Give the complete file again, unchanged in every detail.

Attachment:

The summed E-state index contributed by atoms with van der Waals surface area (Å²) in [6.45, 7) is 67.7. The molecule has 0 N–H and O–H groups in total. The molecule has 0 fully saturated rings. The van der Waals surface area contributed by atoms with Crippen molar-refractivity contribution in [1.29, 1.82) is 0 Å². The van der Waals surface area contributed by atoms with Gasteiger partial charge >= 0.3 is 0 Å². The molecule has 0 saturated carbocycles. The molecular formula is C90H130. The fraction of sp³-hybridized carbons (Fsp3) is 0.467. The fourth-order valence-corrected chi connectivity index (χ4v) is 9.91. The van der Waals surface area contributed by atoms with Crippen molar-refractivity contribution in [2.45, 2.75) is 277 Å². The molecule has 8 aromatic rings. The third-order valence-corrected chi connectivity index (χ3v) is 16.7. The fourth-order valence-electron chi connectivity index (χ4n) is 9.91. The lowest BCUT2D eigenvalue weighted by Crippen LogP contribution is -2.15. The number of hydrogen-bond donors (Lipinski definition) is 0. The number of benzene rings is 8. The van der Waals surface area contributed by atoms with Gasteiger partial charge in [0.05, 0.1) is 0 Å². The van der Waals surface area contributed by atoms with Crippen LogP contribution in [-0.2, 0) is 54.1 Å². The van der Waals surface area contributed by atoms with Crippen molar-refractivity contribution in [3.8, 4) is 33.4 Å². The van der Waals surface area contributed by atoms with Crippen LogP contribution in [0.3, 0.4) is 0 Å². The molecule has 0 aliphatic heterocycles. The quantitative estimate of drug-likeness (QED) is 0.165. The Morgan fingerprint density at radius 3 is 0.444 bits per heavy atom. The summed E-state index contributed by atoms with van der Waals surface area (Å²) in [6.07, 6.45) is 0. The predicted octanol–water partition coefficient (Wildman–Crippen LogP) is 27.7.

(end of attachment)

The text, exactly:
The summed E-state index contributed by atoms with van der Waals surface area (Å²) in [6.45, 7) is 67.7. The molecule has 0 N–H and O–H groups in total. The molecule has 0 fully saturated rings. The van der Waals surface area contributed by atoms with Crippen molar-refractivity contribution in [1.29, 1.82) is 0 Å². The van der Waals surface area contributed by atoms with Gasteiger partial charge >= 0.3 is 0 Å². The molecule has 0 saturated carbocycles. The molecular formula is C90H130. The fraction of sp³-hybridized carbons (Fsp3) is 0.467. The fourth-order valence-corrected chi connectivity index (χ4v) is 9.91. The van der Waals surface area contributed by atoms with Crippen molar-refractivity contribution in [2.45, 2.75) is 277 Å². The molecule has 8 aromatic rings. The third-order valence-corrected chi connectivity index (χ3v) is 16.7. The fourth-order valence-electron chi connectivity index (χ4n) is 9.91. The lowest BCUT2D eigenvalue weighted by Crippen LogP contribution is -2.15. The number of hydrogen-bond donors (Lipinski definition) is 0. The number of benzene rings is 8. The van der Waals surface area contributed by atoms with Gasteiger partial charge in [0.05, 0.1) is 0 Å². The van der Waals surface area contributed by atoms with Crippen LogP contribution in [-0.2, 0) is 54.1 Å². The van der Waals surface area contributed by atoms with Crippen molar-refractivity contribution in [3.8, 4) is 33.4 Å². The van der Waals surface area contributed by atoms with Crippen LogP contribution in [0.3, 0.4) is 0 Å². The molecule has 0 aliphatic heterocycles. The quantitative estimate of drug-likeness (QED) is 0.165. The Morgan fingerprint density at radius 3 is 0.444 bits per heavy atom. The summed E-state index contributed by atoms with van der Waals surface area (Å²) in [6.07, 6.45) is 0. The predicted octanol–water partition coefficient (Wildman–Crippen LogP) is 27.7.